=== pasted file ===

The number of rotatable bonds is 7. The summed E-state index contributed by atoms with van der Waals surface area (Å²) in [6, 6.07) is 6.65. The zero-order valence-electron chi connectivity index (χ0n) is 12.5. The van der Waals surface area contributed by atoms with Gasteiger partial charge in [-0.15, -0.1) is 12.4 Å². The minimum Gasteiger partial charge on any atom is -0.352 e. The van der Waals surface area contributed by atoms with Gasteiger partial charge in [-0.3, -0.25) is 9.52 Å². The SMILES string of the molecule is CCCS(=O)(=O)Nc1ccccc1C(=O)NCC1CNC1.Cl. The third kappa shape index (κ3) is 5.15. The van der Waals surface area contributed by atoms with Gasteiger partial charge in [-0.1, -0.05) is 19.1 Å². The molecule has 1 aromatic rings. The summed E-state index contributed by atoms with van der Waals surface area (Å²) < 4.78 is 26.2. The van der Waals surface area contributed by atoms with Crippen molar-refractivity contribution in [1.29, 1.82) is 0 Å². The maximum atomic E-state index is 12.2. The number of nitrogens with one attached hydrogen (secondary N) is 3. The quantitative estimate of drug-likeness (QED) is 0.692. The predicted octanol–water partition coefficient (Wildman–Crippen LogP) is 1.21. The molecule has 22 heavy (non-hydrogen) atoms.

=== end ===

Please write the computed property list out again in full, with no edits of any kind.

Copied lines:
The number of rotatable bonds is 7. The summed E-state index contributed by atoms with van der Waals surface area (Å²) in [6, 6.07) is 6.65. The zero-order valence-electron chi connectivity index (χ0n) is 12.5. The van der Waals surface area contributed by atoms with Gasteiger partial charge in [-0.15, -0.1) is 12.4 Å². The minimum Gasteiger partial charge on any atom is -0.352 e. The van der Waals surface area contributed by atoms with Gasteiger partial charge in [-0.3, -0.25) is 9.52 Å². The SMILES string of the molecule is CCCS(=O)(=O)Nc1ccccc1C(=O)NCC1CNC1.Cl. The third kappa shape index (κ3) is 5.15. The van der Waals surface area contributed by atoms with Gasteiger partial charge in [-0.1, -0.05) is 19.1 Å². The molecule has 1 aromatic rings. The summed E-state index contributed by atoms with van der Waals surface area (Å²) < 4.78 is 26.2. The van der Waals surface area contributed by atoms with Crippen molar-refractivity contribution in [1.29, 1.82) is 0 Å². The maximum atomic E-state index is 12.2. The number of nitrogens with one attached hydrogen (secondary N) is 3. The quantitative estimate of drug-likeness (QED) is 0.692. The predicted octanol–water partition coefficient (Wildman–Crippen LogP) is 1.21. The molecule has 22 heavy (non-hydrogen) atoms.